Think it’s too early to start planning your budget for your flexible spending account? Think again! 2018 is just around the corner, and that makes now the perfect time to start thinking about the best ways to budget and spend your employer’s health flexible spending arrangement (FSA). In fact, in order to be able to contribute to a 2018 FSA, employees need to have already figured out how much to deduct from each paycheck before the plan year starts. That gives most of us about a month to figure out how much to set aside for our FSAs each month in 2018!
Planning Your Flexible Spending Deductions
Trying to find the sweet spot is important when deciding how much to hold from your pay. The IRS allows a maximum contribution of $2650 pre-tax to stash in an FSA. That means you can set aside $2650 free from Federal income taxes, Medicare taxes or Social Security taxes. If you want to set aside the entire $2650, you should set aside around $220 per month.
Keep in mind that it does no good to set aside money for an FSA if it won’t be used. If you anticipate medical expenses for 2018, then it might be wise to set aside the entire $220 per month. However, if you generally don’t need a lot of medical oversight then perhaps a lesser amount is more reasonable to set aside tax-free. This is where the planning comes in.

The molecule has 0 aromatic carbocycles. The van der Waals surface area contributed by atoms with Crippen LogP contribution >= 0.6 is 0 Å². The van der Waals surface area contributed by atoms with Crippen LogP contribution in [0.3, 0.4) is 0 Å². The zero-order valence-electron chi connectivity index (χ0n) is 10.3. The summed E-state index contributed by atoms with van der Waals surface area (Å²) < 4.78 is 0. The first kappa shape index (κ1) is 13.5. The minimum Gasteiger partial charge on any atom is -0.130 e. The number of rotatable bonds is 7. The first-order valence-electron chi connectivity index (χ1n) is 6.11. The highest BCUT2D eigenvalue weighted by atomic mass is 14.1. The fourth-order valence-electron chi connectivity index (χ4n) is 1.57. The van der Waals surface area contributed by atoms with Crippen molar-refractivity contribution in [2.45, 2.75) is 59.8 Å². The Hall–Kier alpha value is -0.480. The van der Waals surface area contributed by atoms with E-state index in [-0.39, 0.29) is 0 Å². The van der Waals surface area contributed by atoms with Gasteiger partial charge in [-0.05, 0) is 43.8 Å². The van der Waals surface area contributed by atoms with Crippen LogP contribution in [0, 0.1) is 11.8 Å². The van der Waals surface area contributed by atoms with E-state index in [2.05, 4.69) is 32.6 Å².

How Can FSA funds be Used?
Money in an FSA can be used for qualifying medical expenses that aren’t covered by insurance. Co-pays, deductibles, and a variety of medical products and can be purchased through an FSA. This includes dental and vision care, eyeglasses, and hearing aids. For more information on what expenses qualify, contact your employer.
Use it or Lose it
The downside (and why carefully planning the monthly allotment for your FSA is so important) is that funds that aren’t used are lost. So if you set aside the entire $2650 tax-free for 2018 but only use $200, you essentially lose $2450. Some employers allow either a carryover or a grace period to use FSA funds. Carryover plans allow employees to roll up to $500 in unspent FSA money to the current plan year. The grace period allows an additional 2.5 months for employees to spend their FSA funds. It is important to note that employers aren’t required to offer either of these options. Those who do can only offer one or the other but not both to eligible employees. Be sure to check with your employer.
So. After a lot of talking here let’s sum up, shall we? FSA is a Flexible Spending Allowance. Some employers offer this type of account as a tax-free benefit for helping with medical costs. But some don’t. It’s up to the employee to decide how much cash to stash per month in an FSA. Too much means money that could have been spent in other ways is off the table. Too little and you may not get the best benefit of a great tax-free deduction. Plus a great way to save for expensive medical bills. Either one. Check out how much you spend on average per year. It may be worth saving a few dollars per month in an FSA. The tax benefit alone makes it a no-brainer!